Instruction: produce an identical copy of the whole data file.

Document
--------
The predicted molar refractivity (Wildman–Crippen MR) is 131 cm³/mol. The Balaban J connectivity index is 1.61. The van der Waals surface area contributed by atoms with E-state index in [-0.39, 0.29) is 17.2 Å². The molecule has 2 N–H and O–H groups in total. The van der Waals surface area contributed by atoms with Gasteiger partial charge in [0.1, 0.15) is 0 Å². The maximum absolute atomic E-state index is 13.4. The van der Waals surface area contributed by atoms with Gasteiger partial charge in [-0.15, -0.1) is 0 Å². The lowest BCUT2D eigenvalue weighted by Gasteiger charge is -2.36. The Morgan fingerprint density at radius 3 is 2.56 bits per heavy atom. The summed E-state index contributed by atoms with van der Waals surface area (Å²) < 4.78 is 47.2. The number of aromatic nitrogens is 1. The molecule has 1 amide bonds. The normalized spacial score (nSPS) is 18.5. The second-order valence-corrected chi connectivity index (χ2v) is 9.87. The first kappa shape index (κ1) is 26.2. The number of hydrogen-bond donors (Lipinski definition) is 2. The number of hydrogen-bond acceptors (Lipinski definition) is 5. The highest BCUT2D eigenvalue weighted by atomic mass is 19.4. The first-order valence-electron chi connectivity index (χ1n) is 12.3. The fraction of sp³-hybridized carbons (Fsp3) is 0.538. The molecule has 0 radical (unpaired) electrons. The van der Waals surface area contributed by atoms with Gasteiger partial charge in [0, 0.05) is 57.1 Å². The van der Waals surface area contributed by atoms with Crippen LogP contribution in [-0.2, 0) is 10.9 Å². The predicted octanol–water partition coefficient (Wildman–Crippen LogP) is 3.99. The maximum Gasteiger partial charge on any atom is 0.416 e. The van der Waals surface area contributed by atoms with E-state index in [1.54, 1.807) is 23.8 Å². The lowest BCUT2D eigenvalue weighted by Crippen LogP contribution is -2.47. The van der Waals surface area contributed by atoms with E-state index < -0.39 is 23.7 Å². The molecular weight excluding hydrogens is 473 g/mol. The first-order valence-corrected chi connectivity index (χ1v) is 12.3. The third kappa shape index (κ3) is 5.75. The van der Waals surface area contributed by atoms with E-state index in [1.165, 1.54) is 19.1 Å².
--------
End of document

The predicted molar refractivity (Wildman–Crippen MR) is 131 cm³/mol. The Balaban J connectivity index is 1.61. The van der Waals surface area contributed by atoms with E-state index in [-0.39, 0.29) is 17.2 Å². The molecule has 2 N–H and O–H groups in total. The van der Waals surface area contributed by atoms with Gasteiger partial charge in [0.1, 0.15) is 0 Å². The maximum absolute atomic E-state index is 13.4. The van der Waals surface area contributed by atoms with Gasteiger partial charge in [-0.15, -0.1) is 0 Å². The lowest BCUT2D eigenvalue weighted by Gasteiger charge is -2.36. The Morgan fingerprint density at radius 3 is 2.56 bits per heavy atom. The summed E-state index contributed by atoms with van der Waals surface area (Å²) < 4.78 is 47.2. The number of aromatic nitrogens is 1. The molecule has 1 amide bonds. The normalized spacial score (nSPS) is 18.5. The second-order valence-corrected chi connectivity index (χ2v) is 9.87. The first kappa shape index (κ1) is 26.2. The number of hydrogen-bond donors (Lipinski definition) is 2. The number of hydrogen-bond acceptors (Lipinski definition) is 5. The highest BCUT2D eigenvalue weighted by atomic mass is 19.4. The first-order valence-electron chi connectivity index (χ1n) is 12.3. The fraction of sp³-hybridized carbons (Fsp3) is 0.538. The molecule has 0 radical (unpaired) electrons. The van der Waals surface area contributed by atoms with Gasteiger partial charge in [0, 0.05) is 57.1 Å². The van der Waals surface area contributed by atoms with Crippen LogP contribution in [-0.2, 0) is 10.9 Å². The predicted octanol–water partition coefficient (Wildman–Crippen LogP) is 3.99. The maximum Gasteiger partial charge on any atom is 0.416 e. The van der Waals surface area contributed by atoms with E-state index in [1.54, 1.807) is 23.8 Å². The lowest BCUT2D eigenvalue weighted by Crippen LogP contribution is -2.47. The van der Waals surface area contributed by atoms with E-state index < -0.39 is 23.7 Å². The molecular weight excluding hydrogens is 473 g/mol. The first-order valence-corrected chi connectivity index (χ1v) is 12.3. The third kappa shape index (κ3) is 5.75. The van der Waals surface area contributed by atoms with E-state index in [1.165, 1.54) is 19.1 Å².